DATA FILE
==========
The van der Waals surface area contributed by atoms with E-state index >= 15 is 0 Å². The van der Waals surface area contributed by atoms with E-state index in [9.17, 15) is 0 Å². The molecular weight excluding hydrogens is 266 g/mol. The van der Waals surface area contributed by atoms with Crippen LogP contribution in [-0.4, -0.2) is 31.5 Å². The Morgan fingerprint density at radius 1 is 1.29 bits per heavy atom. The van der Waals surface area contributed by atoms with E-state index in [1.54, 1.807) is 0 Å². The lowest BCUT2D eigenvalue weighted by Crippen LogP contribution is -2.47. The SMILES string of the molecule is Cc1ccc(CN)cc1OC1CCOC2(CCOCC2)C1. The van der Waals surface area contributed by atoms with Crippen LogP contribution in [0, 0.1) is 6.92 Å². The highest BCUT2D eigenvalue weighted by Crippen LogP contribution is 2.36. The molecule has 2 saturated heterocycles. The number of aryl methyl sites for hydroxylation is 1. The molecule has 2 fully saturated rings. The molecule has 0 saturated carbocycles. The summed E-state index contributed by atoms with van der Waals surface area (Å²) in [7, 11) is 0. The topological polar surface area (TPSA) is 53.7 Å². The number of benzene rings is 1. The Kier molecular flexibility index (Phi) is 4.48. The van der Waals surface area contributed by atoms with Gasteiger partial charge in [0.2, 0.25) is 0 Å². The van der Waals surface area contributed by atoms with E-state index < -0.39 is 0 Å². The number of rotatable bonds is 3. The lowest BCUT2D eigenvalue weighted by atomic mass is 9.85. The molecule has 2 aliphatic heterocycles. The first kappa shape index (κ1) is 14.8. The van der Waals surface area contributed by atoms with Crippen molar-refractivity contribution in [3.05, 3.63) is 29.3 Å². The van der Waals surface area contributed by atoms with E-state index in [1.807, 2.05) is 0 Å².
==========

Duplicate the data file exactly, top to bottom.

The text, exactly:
The van der Waals surface area contributed by atoms with E-state index >= 15 is 0 Å². The van der Waals surface area contributed by atoms with E-state index in [9.17, 15) is 0 Å². The molecular weight excluding hydrogens is 266 g/mol. The van der Waals surface area contributed by atoms with Crippen LogP contribution in [-0.4, -0.2) is 31.5 Å². The Morgan fingerprint density at radius 1 is 1.29 bits per heavy atom. The van der Waals surface area contributed by atoms with E-state index in [1.54, 1.807) is 0 Å². The lowest BCUT2D eigenvalue weighted by Crippen LogP contribution is -2.47. The SMILES string of the molecule is Cc1ccc(CN)cc1OC1CCOC2(CCOCC2)C1. The van der Waals surface area contributed by atoms with Crippen LogP contribution in [0, 0.1) is 6.92 Å². The highest BCUT2D eigenvalue weighted by Crippen LogP contribution is 2.36. The molecule has 2 saturated heterocycles. The number of aryl methyl sites for hydroxylation is 1. The molecule has 2 fully saturated rings. The molecule has 0 saturated carbocycles. The summed E-state index contributed by atoms with van der Waals surface area (Å²) in [7, 11) is 0. The topological polar surface area (TPSA) is 53.7 Å². The number of benzene rings is 1. The Kier molecular flexibility index (Phi) is 4.48. The van der Waals surface area contributed by atoms with Gasteiger partial charge in [0.2, 0.25) is 0 Å². The van der Waals surface area contributed by atoms with E-state index < -0.39 is 0 Å². The number of rotatable bonds is 3. The lowest BCUT2D eigenvalue weighted by atomic mass is 9.85. The molecule has 2 aliphatic heterocycles. The first kappa shape index (κ1) is 14.8. The van der Waals surface area contributed by atoms with Crippen molar-refractivity contribution in [3.05, 3.63) is 29.3 Å². The van der Waals surface area contributed by atoms with E-state index in [1.807, 2.05) is 0 Å².